(2) A set of five parcels along and adjacent to the Peconic River, totaling about 58 acres, contain upland forest and wetland vegetation along the river. These properties are sandwiched between parcels owned by the NYSDEC which contain endangered species habitat.

(3) A set of nine parcels Hogan and CCP LLC properties in Hampton Bays, adjacent to Sears-Bellows County Park, totaling 100 acres in size, include upland Pine Barrens forests of pitch pine and oak-pine forests situated on the Ronkonkoma Moraine. The rolling topography provides scenic views.

(4) Approximately 60 acres are adjacent to New York State Department of Environmental Conservation Rocky Point Natural Resource Management Area, primarily located in the southern portion of the property. Two properties, totaling 20 acres, belong to the Longwood School District. Another is the undeveloped portion of the former K-Mart, north of Artist Lake.

Status: 19 acres eyed by the DEC

(5) A number of small properties totaling about four acres adjacent to the Pine Trail Preserve in Manorville. Acquisitions will help maintain the scenic quality of this recreational asset.

(6) Many hundreds of acres of undisturbed, ecologically significant grasslands, wetlands, and woodlands are located at the Town of Riverhead-owned EPCAL property. The diversity of natural communities occurring on site provides habitat to hundreds of plant and animal species. Given the size of the EPCAL property, there is an opportunity to preserve significant portions of the property for conservation while simultaneously providing for desired development.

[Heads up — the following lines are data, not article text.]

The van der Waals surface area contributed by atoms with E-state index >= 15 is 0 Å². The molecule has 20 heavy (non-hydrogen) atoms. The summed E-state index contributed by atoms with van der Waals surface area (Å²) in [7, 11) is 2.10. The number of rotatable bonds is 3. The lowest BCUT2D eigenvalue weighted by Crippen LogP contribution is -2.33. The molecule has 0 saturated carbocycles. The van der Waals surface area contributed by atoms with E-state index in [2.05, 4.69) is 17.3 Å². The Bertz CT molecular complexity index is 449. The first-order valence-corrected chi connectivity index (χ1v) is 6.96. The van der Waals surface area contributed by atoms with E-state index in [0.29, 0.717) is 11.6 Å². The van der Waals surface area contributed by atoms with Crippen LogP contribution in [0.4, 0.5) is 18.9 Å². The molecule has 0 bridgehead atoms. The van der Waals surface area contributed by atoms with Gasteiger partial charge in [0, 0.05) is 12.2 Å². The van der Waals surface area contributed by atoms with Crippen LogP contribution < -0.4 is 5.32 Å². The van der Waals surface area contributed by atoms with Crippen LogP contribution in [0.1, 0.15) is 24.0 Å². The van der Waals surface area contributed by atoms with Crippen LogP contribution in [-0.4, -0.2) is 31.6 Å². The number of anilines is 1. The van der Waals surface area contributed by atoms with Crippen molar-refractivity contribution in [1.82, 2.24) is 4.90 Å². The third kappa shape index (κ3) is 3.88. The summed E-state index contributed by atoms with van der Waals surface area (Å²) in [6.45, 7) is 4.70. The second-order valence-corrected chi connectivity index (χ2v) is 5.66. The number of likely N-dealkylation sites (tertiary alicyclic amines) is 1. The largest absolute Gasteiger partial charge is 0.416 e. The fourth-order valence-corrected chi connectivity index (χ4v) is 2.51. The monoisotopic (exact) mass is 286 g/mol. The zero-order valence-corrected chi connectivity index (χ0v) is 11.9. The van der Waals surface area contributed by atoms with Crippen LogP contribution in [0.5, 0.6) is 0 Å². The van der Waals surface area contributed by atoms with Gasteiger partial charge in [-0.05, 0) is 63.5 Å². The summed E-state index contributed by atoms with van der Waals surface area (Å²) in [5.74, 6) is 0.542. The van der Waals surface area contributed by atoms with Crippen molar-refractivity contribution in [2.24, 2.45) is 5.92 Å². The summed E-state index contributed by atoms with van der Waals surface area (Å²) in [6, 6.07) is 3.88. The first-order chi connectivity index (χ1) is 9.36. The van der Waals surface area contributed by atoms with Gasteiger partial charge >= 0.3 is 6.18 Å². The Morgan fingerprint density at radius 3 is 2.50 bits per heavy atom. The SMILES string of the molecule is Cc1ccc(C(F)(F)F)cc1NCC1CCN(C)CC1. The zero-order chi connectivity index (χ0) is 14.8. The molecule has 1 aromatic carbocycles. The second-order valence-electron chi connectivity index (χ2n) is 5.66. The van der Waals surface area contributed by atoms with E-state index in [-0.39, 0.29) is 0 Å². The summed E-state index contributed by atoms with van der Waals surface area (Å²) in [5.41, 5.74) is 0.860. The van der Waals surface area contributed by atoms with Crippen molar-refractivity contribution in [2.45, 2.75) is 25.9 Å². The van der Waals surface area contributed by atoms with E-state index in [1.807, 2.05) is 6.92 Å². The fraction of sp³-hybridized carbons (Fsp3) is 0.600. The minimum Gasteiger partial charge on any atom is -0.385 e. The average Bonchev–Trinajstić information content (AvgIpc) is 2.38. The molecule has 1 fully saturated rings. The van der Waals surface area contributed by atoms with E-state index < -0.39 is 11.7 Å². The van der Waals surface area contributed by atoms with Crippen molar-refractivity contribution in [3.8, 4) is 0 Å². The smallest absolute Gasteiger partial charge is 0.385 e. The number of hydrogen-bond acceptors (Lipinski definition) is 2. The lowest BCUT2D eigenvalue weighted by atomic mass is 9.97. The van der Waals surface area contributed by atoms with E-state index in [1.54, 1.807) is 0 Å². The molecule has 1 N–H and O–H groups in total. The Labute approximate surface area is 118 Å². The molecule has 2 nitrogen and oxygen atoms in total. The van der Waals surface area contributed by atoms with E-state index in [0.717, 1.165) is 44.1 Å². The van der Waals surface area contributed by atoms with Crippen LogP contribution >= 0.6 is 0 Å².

(7) Approximately 700 acres of Rose-Breslin properties are situated between the Brookhaven Airport and the Long Island Expressway. Due to their size, these properties and the numerous different natural communities occurring here provide habitat for a large number of plant and animal species. The northern portion experienced a wildfire several years ago, promoting the growth of fire adapted plant species.

Status: 152 of 700 acres fully preserved

(8) Several key properties along the Carmans River include the Szuster Farm, the Johnston parcel, and those embedded within and adjacent to the “Camp Olympia Open Space” complex.

Status: 4 acres fully preserved

(9) Ehler Real Estate Holdings are extensively wooded pine barrens properties adjacent to the New York State Department of Environmental Conservation Middle Island Conservation Area and contain upland habitat for state endangered species. These two parcels total 44 acres and are situated northwest of the SR 25 x William Floyd Parkway interchange.

Status: All 44 acres in negotiations

10) Several key parcels are in the “Spinney Hills”, involving forested pine barrens properties adjacent to extensive Town of Southampton-owned land (including “The Hills” complex).

(11) SC Lizem LLC properties – two properties of 65 acres and 111 acres – are densely wooded with a large old field existing in the eastern parcel. These properties are adjacent to NYSDEC property in Calverton.

Status: 65 acre property currently eyed by the DEC

(12) Approximately 150 acres of federally-owned grassland and forest located along the eastern edge of Calverton Cemetery property and north of EPCAL.

(13) A number of stand-alone parcels and some in an old file subdivision in a forest complex formed by the extension of County Route 111. They are forested Pine Barrens properties that form a portion of the watershed of Seatuck Creek.

(14) The Swan Pond Golf Course in Manorville is a critically positioned parcel, within the Peconic River watershed. Recently, it almost became publicly-owned open space through a purchase by Suffolk County. The county should purchase a “right-of-first-refusal” to ensure the County has an opportunity to acquire the parcel if the property owner wishes to sell in the future.

(15) Numerous properties situated within numerous “Old File Residential Subdivision Maps” scattered through the Pine Barrens at Warbler Woods (Brookhaven), Ashton Road (Brookhaven), Manorville Hills (Brookhaven), Twin Ponds (Brookhaven), Calverton Ponds (Riverhead) the southwest and northwest quadrants (Southampton) of the Dwarf Pine Plains; and at Spinney Hills (Southampton).

Status: 15.4 acres fully preserved

A printable version of this information with up to date acquisitions can be found here.

Once again, if you’d like to support the LIPBS in its mission to preserve the Best of the Rest, please consider contributing: